The Award gave me an excellent opportunity to visit different universities and organisations in the UK. It provided me ample scope to explore new ideas outside India. It was an excellent platform for me to interact with distinguished personalities working in food engineering and allied subjects in UK.
Even though I had to return to India prematurely, I am continuing to interact with Professor Niranjan with a view to complete the following publications:
- Effect of high pressure treatment on quality attributes viz., oil uptake, moisture content, colour, and hardness of deep fried potato chips.
- Optimization of applied pressure, pressurization time and frying time for obtaining the potato chip quality.
- Effect of high pressure on thermal conductivity of deep fried potato chips.
- Effect of high pressure treatment on heat and mass transfer coefficients during the frying of potato chips.
Also, in collaboration with Professor H Das, Agricultural and Food Engineering Department, Indian Institute of Technology Kharagpur, I was able to complete a research paper entitled ‘Rheological parameters of chhana-sugar mixture during sandesh preparation’ and submit it to the Indian Journal of Dairy Science during my stay at the University of Reading.
One of the basic objectives of my visit to the UK through the Seligman Fellowship was to establish links between Indian and UK universities. India is the largest producer of milk in the world with an estimated annual milk production of milk production of 100 million tonnes at an annual rate of growth 5 to 6%, and it contributes about 15% to the world milk production. The pattern of milk consumption indicates that about 6% of milk produced in the country is coagulated for production of chhana. Non-thermal processing like high pressure treatment, pulse electric field of sterilization, power ultra-sonic, plasma processing etc. now-a-days have taken intense research in the field of food processing industry. Therefore, I have written a research proposal on ‘High Pressure Processing (HPP) and Preparation of Chhana-an Indian Dairy Product’. I am going to work on this project in collaboration with of one of the Indian or foreign Universities or R&D Organizations soon. The outcome of the research, I am sure, will bring a tremendous change in preparation of chhana and chhana based products in Indian dairy industry, replacing the traditional method of thermal processing of milk.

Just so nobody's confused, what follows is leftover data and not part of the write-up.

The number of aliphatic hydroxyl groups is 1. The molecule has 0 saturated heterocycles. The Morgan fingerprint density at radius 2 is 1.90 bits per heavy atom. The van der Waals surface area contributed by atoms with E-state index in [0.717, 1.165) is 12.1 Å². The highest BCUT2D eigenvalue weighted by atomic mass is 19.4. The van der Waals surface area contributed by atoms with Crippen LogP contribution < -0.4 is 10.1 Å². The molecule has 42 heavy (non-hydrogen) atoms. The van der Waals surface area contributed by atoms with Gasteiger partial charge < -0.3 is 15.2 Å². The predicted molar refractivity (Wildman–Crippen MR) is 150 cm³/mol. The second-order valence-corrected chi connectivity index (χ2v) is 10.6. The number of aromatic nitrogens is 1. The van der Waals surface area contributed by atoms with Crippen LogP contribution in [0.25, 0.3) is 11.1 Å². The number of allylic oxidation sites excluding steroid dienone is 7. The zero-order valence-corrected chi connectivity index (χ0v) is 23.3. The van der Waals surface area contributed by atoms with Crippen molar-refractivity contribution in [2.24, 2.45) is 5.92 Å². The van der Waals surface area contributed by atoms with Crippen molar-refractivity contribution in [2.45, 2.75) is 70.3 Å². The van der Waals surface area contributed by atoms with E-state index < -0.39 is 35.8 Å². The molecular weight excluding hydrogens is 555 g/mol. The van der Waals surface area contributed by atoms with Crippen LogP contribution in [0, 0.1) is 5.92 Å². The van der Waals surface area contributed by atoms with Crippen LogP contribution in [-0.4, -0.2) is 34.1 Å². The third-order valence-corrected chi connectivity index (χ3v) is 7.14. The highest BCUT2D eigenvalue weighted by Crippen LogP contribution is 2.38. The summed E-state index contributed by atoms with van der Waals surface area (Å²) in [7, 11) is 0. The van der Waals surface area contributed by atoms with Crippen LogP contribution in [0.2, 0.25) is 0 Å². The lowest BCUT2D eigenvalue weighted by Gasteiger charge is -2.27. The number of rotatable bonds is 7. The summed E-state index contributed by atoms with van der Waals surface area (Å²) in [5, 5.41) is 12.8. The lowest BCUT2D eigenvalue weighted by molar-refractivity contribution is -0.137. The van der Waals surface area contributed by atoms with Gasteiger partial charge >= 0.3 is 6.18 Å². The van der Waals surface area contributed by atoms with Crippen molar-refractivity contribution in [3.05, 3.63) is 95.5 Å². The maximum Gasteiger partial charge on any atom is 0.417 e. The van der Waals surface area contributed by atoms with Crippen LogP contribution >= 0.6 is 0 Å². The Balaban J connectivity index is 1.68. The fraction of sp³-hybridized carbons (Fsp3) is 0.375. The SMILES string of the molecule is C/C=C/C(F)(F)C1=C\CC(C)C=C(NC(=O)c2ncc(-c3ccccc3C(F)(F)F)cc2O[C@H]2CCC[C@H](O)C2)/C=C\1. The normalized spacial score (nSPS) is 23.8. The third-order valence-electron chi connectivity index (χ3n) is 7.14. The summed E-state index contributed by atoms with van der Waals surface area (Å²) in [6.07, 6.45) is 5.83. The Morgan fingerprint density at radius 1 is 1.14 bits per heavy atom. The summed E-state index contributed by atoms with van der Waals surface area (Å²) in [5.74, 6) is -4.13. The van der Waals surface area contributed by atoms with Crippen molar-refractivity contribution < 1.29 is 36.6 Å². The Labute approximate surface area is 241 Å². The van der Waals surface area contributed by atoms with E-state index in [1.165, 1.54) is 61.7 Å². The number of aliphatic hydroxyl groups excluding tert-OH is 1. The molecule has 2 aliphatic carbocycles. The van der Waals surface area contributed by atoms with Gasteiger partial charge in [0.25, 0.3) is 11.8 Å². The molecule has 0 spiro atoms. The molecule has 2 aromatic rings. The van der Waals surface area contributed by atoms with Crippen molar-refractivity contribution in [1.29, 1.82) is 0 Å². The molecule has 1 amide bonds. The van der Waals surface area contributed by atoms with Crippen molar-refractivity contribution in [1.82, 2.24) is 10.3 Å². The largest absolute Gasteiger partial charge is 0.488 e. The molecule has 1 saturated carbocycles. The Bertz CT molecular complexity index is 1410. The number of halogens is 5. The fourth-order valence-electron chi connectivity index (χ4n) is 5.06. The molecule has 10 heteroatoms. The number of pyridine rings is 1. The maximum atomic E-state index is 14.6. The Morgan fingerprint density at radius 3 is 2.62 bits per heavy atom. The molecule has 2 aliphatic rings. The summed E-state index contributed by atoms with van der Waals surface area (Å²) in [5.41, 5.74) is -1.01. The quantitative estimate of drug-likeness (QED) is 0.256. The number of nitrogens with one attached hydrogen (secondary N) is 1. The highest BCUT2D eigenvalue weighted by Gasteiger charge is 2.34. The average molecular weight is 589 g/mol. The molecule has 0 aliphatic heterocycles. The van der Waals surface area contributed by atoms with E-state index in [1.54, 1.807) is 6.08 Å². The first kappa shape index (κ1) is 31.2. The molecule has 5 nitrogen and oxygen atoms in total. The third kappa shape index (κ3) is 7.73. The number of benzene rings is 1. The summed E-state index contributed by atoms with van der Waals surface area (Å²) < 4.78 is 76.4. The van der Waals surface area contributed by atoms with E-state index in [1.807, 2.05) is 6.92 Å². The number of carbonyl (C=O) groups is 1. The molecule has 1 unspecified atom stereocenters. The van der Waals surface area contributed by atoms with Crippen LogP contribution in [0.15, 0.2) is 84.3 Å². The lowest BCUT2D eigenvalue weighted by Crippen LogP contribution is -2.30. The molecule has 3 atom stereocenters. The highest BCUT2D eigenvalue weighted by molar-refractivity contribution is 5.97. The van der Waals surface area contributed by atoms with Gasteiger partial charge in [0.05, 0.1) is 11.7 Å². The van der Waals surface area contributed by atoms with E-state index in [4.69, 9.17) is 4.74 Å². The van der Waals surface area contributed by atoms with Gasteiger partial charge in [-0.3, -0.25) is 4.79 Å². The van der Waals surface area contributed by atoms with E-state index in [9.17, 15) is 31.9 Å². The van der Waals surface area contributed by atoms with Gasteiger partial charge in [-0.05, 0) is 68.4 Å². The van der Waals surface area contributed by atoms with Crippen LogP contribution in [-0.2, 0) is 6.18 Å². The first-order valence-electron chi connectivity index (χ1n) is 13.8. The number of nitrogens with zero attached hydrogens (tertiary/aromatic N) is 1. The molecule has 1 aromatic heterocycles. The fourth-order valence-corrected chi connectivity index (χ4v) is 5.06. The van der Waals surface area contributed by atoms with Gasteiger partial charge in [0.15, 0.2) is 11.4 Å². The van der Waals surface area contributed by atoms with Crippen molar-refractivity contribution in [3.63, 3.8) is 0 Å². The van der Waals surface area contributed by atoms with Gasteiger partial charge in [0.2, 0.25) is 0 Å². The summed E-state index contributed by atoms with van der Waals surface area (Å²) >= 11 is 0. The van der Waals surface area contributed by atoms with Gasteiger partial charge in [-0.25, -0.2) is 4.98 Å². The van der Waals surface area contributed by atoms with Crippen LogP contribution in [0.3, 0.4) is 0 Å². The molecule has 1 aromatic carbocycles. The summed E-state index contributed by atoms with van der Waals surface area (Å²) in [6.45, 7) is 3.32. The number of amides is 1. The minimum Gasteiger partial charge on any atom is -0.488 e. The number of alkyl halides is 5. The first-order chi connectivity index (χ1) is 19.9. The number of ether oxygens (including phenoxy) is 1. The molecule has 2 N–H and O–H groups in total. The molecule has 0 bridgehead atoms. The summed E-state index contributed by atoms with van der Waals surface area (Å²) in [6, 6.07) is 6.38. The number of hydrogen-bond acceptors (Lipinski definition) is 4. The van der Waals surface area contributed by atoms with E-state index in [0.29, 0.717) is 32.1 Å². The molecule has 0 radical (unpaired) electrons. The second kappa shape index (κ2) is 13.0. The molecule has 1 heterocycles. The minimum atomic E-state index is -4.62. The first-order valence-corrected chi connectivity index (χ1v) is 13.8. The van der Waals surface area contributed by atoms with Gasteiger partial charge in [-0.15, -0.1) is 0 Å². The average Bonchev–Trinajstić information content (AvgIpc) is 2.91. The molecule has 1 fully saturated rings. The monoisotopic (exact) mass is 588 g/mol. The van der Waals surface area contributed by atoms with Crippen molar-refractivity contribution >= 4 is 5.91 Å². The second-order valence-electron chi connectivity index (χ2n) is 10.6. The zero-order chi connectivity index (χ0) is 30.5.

In addition, I am co-authoring a chapter ‘Gas-liquid mixing’ for a book ‘Food Mixing: Principles and Applications’ in association with Professor Keshavan Niranjan. The chapter is under preparation.
I have returned to India with enriched knowledge and experience, and made contacts with a number of scientists working in various universities and R&D institutes, consultants, which, I am sure, will prove to be helpful in future.
As mentioned earlier, due to poor health, I had to fly to India on 31 August and missed visits to the Universities of Cambridge, Bristol, Birmingham, Nottingham and CCFRA Chipping Campden Institute. But it was a great pleasure for me to get associated with some of the UK universities and great personalities in the field of food and chemical engineering. For this I feel deeply indebted to the Seligman Trust. I would like to thank SCI for managing the whole fellowship programme so wonderfully and efficiently. I thank all of the staff at SCI for giving me such a great opportunity. Special thanks go to Andrew Ladds (Chief Executive), Graham Byars (Seligman Trust Panel Chairman), and last but not the least, Monica Iglesias (Award Coordinator), for their care and personal attention extended during my stay in the UK. I am also thankful to Professor Keshavan Niranjan (University of Reading), who not only supported and encouraged me with his able technical guidance, but also for his personal efforts in making my stay fruitful in the UK. Above all I would like to thank Professor H Das (Agricultural and Food Engineering Department, Indian Institute of Technology Kharagpur, India) for his inspiration to succeed in this fellowship. I am thankful to the Assam University, Silchar, India for availing me the leave in time for my visit to the UK in order to receive this prestigious Seligman APV Award. Lastly, I would like to thank one and all who have directly or indirectly brought me to this stage.
Jatindra Kumar Sahu